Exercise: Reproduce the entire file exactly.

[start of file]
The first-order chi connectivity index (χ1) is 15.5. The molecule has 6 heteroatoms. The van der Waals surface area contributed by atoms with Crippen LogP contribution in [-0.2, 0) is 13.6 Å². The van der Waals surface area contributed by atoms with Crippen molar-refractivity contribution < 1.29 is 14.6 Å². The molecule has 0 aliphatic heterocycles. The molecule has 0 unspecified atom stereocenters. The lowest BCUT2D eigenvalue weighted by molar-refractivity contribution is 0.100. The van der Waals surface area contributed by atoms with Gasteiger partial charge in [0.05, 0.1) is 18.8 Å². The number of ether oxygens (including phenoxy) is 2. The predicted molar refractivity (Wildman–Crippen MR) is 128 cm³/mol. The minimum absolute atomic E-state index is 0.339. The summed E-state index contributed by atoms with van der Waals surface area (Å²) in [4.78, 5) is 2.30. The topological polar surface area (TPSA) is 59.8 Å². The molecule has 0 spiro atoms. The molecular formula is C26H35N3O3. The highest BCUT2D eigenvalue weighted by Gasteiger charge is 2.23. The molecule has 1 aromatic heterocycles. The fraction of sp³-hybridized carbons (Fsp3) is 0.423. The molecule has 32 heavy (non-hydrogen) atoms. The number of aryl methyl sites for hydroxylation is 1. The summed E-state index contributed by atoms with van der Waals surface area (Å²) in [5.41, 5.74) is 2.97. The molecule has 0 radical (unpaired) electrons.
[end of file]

The first-order chi connectivity index (χ1) is 15.5. The molecule has 6 heteroatoms. The van der Waals surface area contributed by atoms with Crippen LogP contribution in [-0.2, 0) is 13.6 Å². The van der Waals surface area contributed by atoms with Crippen molar-refractivity contribution < 1.29 is 14.6 Å². The molecule has 0 aliphatic heterocycles. The molecule has 0 unspecified atom stereocenters. The lowest BCUT2D eigenvalue weighted by molar-refractivity contribution is 0.100. The van der Waals surface area contributed by atoms with Gasteiger partial charge in [0.05, 0.1) is 18.8 Å². The number of ether oxygens (including phenoxy) is 2. The predicted molar refractivity (Wildman–Crippen MR) is 128 cm³/mol. The minimum absolute atomic E-state index is 0.339. The summed E-state index contributed by atoms with van der Waals surface area (Å²) in [4.78, 5) is 2.30. The topological polar surface area (TPSA) is 59.8 Å². The molecule has 0 spiro atoms. The molecular formula is C26H35N3O3. The highest BCUT2D eigenvalue weighted by Gasteiger charge is 2.23. The molecule has 1 aromatic heterocycles. The fraction of sp³-hybridized carbons (Fsp3) is 0.423. The molecule has 32 heavy (non-hydrogen) atoms. The number of aryl methyl sites for hydroxylation is 1. The summed E-state index contributed by atoms with van der Waals surface area (Å²) in [5.41, 5.74) is 2.97. The molecule has 0 radical (unpaired) electrons.